We have covered some of the important questions we need to ask ourselves during Lent. But we have not yet touched on all of them. We have asked about our relation to God’s judgment and grace, about the real details of our lives. We have reflected on the questions we need to learn to ask as we read the Scriptures. And we have thought about the Lordship of Jesus Christ in our lives—how far does it reach? Prayer is our concern this week.
Prayer is the most basic and direct exercise of our faith. Prayer is the one thing that all Christians are called to do all of the time. It is part of the Christian “job description.” If you are a Christian, you pray. But in the modern era we have not done a good job of teaching Christians to pray. In the mainstream church at present there are many who do not pray, or who pray but feel frustrated, or bored, or as if their praying is useless and it would be better for them to take some sort of action instead—to do something.
The most cursory glance through the book of Acts reveals that the earliest Christians prayed at the three times during the day when Jews prayed. It also shows them praying when good things happen and when burdens come upon them. They prayed when confronted with a sick person and when they needed direction. They were a praying people! And when they prayed they expected the living God, their holy conversation partner, to answer them.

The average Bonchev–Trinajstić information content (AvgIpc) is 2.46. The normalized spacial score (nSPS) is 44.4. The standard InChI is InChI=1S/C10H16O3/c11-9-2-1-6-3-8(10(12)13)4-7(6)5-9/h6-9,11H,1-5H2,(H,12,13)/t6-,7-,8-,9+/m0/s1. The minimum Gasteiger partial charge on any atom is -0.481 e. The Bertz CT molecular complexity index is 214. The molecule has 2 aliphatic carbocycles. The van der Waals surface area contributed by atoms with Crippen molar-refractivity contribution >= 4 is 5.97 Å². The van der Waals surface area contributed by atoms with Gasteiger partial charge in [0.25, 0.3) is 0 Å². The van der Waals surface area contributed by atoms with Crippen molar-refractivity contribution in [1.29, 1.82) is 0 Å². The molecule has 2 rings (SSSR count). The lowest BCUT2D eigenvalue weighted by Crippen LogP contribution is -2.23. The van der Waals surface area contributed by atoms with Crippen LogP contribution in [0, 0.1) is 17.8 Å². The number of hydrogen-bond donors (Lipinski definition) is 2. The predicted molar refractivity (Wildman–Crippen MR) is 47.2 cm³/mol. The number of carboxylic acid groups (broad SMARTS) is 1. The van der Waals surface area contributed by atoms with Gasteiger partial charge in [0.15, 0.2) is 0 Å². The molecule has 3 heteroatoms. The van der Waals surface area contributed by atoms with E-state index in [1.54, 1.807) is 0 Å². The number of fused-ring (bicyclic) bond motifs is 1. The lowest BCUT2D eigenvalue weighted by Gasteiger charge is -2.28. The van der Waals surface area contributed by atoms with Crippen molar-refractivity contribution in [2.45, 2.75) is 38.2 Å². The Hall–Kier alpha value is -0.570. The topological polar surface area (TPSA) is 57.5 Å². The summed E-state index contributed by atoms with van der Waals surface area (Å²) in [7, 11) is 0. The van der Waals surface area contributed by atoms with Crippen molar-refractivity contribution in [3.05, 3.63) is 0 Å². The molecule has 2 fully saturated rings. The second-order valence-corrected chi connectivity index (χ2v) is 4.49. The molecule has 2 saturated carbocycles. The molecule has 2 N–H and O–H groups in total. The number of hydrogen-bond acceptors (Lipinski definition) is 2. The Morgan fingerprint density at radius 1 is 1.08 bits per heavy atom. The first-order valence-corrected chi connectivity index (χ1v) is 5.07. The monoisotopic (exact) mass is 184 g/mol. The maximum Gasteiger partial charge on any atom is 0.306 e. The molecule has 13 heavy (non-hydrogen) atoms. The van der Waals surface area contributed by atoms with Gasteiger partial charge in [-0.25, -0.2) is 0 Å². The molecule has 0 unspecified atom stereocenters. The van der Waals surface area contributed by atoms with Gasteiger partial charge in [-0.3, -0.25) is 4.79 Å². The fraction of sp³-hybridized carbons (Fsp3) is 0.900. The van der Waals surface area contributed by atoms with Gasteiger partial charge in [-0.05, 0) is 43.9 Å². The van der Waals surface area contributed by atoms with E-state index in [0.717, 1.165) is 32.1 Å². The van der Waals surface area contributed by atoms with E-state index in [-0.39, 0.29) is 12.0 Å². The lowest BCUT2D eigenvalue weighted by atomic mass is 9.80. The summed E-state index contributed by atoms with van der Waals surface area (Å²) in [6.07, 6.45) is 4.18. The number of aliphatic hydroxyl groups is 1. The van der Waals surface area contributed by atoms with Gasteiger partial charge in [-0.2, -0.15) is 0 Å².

So the basic questions before us this week are: Do you pray? Do you pray daily, or at least regularly during the week? What is the content of your prayer? Is it about you, or is it about God and God’s kingly rule? Do you use the psalms? Do you daily offer thanksgiving and praise to God in your prayer? Do you pray the concerns and petitions of the Lord’s prayer? And do you expect the Lord God to answer you? Do you wait in anticipation for God to act?